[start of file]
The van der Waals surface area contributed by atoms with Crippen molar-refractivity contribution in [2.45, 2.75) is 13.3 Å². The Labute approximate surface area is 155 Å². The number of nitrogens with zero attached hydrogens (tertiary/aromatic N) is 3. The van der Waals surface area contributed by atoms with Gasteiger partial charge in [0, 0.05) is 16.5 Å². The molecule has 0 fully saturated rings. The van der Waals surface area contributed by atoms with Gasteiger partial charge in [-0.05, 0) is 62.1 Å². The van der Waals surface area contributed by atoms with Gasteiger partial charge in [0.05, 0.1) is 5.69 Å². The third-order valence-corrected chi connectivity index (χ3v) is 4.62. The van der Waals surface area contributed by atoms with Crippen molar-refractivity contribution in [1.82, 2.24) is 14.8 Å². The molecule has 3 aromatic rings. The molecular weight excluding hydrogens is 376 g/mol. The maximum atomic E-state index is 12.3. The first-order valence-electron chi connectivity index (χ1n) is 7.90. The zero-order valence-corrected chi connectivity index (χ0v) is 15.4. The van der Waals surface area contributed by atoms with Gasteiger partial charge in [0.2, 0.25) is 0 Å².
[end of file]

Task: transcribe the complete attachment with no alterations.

The van der Waals surface area contributed by atoms with Crippen molar-refractivity contribution in [2.45, 2.75) is 13.3 Å². The Labute approximate surface area is 155 Å². The number of nitrogens with zero attached hydrogens (tertiary/aromatic N) is 3. The van der Waals surface area contributed by atoms with Gasteiger partial charge in [0, 0.05) is 16.5 Å². The molecule has 0 fully saturated rings. The van der Waals surface area contributed by atoms with Gasteiger partial charge in [-0.05, 0) is 62.1 Å². The van der Waals surface area contributed by atoms with Gasteiger partial charge in [0.05, 0.1) is 5.69 Å². The third-order valence-corrected chi connectivity index (χ3v) is 4.62. The van der Waals surface area contributed by atoms with Crippen molar-refractivity contribution in [1.82, 2.24) is 14.8 Å². The molecule has 3 aromatic rings. The molecular weight excluding hydrogens is 376 g/mol. The maximum atomic E-state index is 12.3. The first-order valence-electron chi connectivity index (χ1n) is 7.90. The zero-order valence-corrected chi connectivity index (χ0v) is 15.4. The van der Waals surface area contributed by atoms with Gasteiger partial charge in [0.2, 0.25) is 0 Å².